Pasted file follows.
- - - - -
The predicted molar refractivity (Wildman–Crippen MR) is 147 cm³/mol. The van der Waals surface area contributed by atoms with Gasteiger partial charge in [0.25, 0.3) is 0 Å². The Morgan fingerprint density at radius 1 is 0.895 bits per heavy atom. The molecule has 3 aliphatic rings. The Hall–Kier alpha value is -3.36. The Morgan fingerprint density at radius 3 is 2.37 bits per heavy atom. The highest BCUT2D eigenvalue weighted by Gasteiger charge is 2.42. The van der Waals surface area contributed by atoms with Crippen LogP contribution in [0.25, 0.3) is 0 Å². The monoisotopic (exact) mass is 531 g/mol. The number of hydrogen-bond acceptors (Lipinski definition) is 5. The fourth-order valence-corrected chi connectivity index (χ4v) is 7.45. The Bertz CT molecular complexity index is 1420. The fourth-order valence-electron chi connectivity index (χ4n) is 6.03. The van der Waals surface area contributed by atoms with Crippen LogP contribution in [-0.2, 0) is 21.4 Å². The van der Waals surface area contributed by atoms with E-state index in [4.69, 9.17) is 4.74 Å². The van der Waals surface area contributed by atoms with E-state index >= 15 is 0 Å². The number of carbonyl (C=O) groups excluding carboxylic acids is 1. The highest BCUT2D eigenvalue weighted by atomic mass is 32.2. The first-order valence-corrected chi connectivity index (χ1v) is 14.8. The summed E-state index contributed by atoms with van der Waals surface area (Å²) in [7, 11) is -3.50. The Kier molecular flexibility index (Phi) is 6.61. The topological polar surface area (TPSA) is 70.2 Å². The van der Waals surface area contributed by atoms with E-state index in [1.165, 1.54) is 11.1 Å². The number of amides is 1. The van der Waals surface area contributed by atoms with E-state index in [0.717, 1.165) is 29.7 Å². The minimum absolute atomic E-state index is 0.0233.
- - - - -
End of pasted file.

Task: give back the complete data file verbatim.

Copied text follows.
The predicted molar refractivity (Wildman–Crippen MR) is 147 cm³/mol. The van der Waals surface area contributed by atoms with Gasteiger partial charge in [0.25, 0.3) is 0 Å². The Morgan fingerprint density at radius 1 is 0.895 bits per heavy atom. The molecule has 3 aliphatic rings. The Hall–Kier alpha value is -3.36. The Morgan fingerprint density at radius 3 is 2.37 bits per heavy atom. The highest BCUT2D eigenvalue weighted by Gasteiger charge is 2.42. The van der Waals surface area contributed by atoms with Crippen LogP contribution in [0.25, 0.3) is 0 Å². The monoisotopic (exact) mass is 531 g/mol. The number of hydrogen-bond acceptors (Lipinski definition) is 5. The fourth-order valence-corrected chi connectivity index (χ4v) is 7.45. The Bertz CT molecular complexity index is 1420. The fourth-order valence-electron chi connectivity index (χ4n) is 6.03. The van der Waals surface area contributed by atoms with Crippen LogP contribution in [-0.2, 0) is 21.4 Å². The van der Waals surface area contributed by atoms with E-state index in [4.69, 9.17) is 4.74 Å². The van der Waals surface area contributed by atoms with E-state index >= 15 is 0 Å². The number of carbonyl (C=O) groups excluding carboxylic acids is 1. The highest BCUT2D eigenvalue weighted by atomic mass is 32.2. The first-order valence-corrected chi connectivity index (χ1v) is 14.8. The summed E-state index contributed by atoms with van der Waals surface area (Å²) in [7, 11) is -3.50. The Kier molecular flexibility index (Phi) is 6.61. The topological polar surface area (TPSA) is 70.2 Å². The van der Waals surface area contributed by atoms with E-state index in [1.165, 1.54) is 11.1 Å². The number of amides is 1. The van der Waals surface area contributed by atoms with E-state index in [0.717, 1.165) is 29.7 Å². The minimum absolute atomic E-state index is 0.0233.